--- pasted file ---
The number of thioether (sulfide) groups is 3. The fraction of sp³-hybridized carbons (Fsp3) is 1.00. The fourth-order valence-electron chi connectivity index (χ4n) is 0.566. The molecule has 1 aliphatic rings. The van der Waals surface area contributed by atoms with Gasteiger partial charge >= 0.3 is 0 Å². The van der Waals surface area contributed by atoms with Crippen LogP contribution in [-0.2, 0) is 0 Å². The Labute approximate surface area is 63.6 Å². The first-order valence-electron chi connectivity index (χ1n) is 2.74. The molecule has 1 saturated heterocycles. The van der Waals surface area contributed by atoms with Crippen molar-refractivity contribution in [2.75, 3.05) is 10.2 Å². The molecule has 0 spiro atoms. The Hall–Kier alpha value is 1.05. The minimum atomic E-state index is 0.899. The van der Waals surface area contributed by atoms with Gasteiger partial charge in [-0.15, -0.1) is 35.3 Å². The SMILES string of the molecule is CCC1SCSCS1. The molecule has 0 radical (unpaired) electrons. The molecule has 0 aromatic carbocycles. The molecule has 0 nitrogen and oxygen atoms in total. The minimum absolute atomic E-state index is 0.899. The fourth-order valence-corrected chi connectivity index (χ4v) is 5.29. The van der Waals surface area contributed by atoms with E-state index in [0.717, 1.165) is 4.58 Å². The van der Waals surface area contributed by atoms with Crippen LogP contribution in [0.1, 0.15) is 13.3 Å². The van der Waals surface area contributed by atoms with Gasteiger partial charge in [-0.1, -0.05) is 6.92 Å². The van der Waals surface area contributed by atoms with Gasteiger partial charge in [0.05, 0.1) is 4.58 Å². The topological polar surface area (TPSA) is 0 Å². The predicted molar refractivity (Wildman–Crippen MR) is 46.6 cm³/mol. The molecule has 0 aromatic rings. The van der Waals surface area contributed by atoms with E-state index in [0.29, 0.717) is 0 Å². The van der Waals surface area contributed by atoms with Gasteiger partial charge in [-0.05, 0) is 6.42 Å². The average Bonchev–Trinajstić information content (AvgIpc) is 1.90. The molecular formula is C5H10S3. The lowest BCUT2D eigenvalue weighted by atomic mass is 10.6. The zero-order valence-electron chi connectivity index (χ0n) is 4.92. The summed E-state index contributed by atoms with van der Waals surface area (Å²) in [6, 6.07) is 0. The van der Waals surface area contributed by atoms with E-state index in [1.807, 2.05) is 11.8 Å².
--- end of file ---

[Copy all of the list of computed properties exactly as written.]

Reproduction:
The number of thioether (sulfide) groups is 3. The fraction of sp³-hybridized carbons (Fsp3) is 1.00. The fourth-order valence-electron chi connectivity index (χ4n) is 0.566. The molecule has 1 aliphatic rings. The van der Waals surface area contributed by atoms with Gasteiger partial charge >= 0.3 is 0 Å². The van der Waals surface area contributed by atoms with Crippen LogP contribution in [-0.2, 0) is 0 Å². The Labute approximate surface area is 63.6 Å². The first-order valence-electron chi connectivity index (χ1n) is 2.74. The molecule has 1 saturated heterocycles. The van der Waals surface area contributed by atoms with Crippen molar-refractivity contribution in [2.75, 3.05) is 10.2 Å². The molecule has 0 spiro atoms. The Hall–Kier alpha value is 1.05. The minimum atomic E-state index is 0.899. The van der Waals surface area contributed by atoms with Gasteiger partial charge in [-0.15, -0.1) is 35.3 Å². The SMILES string of the molecule is CCC1SCSCS1. The molecule has 0 radical (unpaired) electrons. The molecule has 0 aromatic carbocycles. The molecule has 0 nitrogen and oxygen atoms in total. The minimum absolute atomic E-state index is 0.899. The fourth-order valence-corrected chi connectivity index (χ4v) is 5.29. The van der Waals surface area contributed by atoms with E-state index in [0.717, 1.165) is 4.58 Å². The van der Waals surface area contributed by atoms with Crippen LogP contribution in [0.1, 0.15) is 13.3 Å². The van der Waals surface area contributed by atoms with Gasteiger partial charge in [-0.1, -0.05) is 6.92 Å². The van der Waals surface area contributed by atoms with Gasteiger partial charge in [0.05, 0.1) is 4.58 Å². The topological polar surface area (TPSA) is 0 Å². The predicted molar refractivity (Wildman–Crippen MR) is 46.6 cm³/mol. The molecule has 0 aromatic rings. The van der Waals surface area contributed by atoms with E-state index in [0.29, 0.717) is 0 Å². The van der Waals surface area contributed by atoms with Gasteiger partial charge in [-0.05, 0) is 6.42 Å². The average Bonchev–Trinajstić information content (AvgIpc) is 1.90. The molecular formula is C5H10S3. The lowest BCUT2D eigenvalue weighted by atomic mass is 10.6. The zero-order valence-electron chi connectivity index (χ0n) is 4.92. The summed E-state index contributed by atoms with van der Waals surface area (Å²) in [6, 6.07) is 0. The van der Waals surface area contributed by atoms with E-state index in [1.807, 2.05) is 11.8 Å².